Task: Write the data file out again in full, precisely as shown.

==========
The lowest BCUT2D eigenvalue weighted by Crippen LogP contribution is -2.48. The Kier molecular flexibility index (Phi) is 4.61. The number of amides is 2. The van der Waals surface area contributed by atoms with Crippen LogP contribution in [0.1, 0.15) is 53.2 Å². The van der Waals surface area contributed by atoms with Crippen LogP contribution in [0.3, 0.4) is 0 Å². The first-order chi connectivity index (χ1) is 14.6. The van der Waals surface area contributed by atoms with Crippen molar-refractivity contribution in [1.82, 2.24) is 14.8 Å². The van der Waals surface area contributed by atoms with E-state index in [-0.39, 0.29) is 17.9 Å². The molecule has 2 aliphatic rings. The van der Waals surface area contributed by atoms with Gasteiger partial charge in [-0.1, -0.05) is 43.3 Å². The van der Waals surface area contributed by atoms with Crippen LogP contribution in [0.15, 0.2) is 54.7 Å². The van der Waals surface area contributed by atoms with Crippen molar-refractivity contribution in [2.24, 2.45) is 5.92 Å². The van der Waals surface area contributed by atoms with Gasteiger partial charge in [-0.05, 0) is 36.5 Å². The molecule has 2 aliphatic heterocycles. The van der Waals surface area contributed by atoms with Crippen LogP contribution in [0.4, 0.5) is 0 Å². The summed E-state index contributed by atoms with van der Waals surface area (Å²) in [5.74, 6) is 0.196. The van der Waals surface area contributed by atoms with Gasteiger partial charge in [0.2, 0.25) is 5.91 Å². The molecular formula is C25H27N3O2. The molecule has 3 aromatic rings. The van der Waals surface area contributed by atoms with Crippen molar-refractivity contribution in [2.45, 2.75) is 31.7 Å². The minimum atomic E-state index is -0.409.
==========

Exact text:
The lowest BCUT2D eigenvalue weighted by Crippen LogP contribution is -2.48. The Kier molecular flexibility index (Phi) is 4.61. The number of amides is 2. The van der Waals surface area contributed by atoms with Crippen LogP contribution in [0.1, 0.15) is 53.2 Å². The van der Waals surface area contributed by atoms with Crippen LogP contribution in [0.3, 0.4) is 0 Å². The first-order chi connectivity index (χ1) is 14.6. The van der Waals surface area contributed by atoms with Crippen molar-refractivity contribution in [1.82, 2.24) is 14.8 Å². The van der Waals surface area contributed by atoms with E-state index in [-0.39, 0.29) is 17.9 Å². The molecule has 2 aliphatic rings. The van der Waals surface area contributed by atoms with Gasteiger partial charge in [-0.1, -0.05) is 43.3 Å². The van der Waals surface area contributed by atoms with Crippen LogP contribution in [0.15, 0.2) is 54.7 Å². The van der Waals surface area contributed by atoms with Crippen molar-refractivity contribution in [2.24, 2.45) is 5.92 Å². The van der Waals surface area contributed by atoms with Gasteiger partial charge in [-0.05, 0) is 36.5 Å². The molecule has 2 aliphatic heterocycles. The van der Waals surface area contributed by atoms with Crippen LogP contribution in [0.4, 0.5) is 0 Å². The summed E-state index contributed by atoms with van der Waals surface area (Å²) in [5.74, 6) is 0.196. The van der Waals surface area contributed by atoms with Gasteiger partial charge in [0.2, 0.25) is 5.91 Å². The molecular formula is C25H27N3O2. The molecule has 3 aromatic rings. The van der Waals surface area contributed by atoms with Crippen molar-refractivity contribution in [2.45, 2.75) is 31.7 Å². The minimum atomic E-state index is -0.409.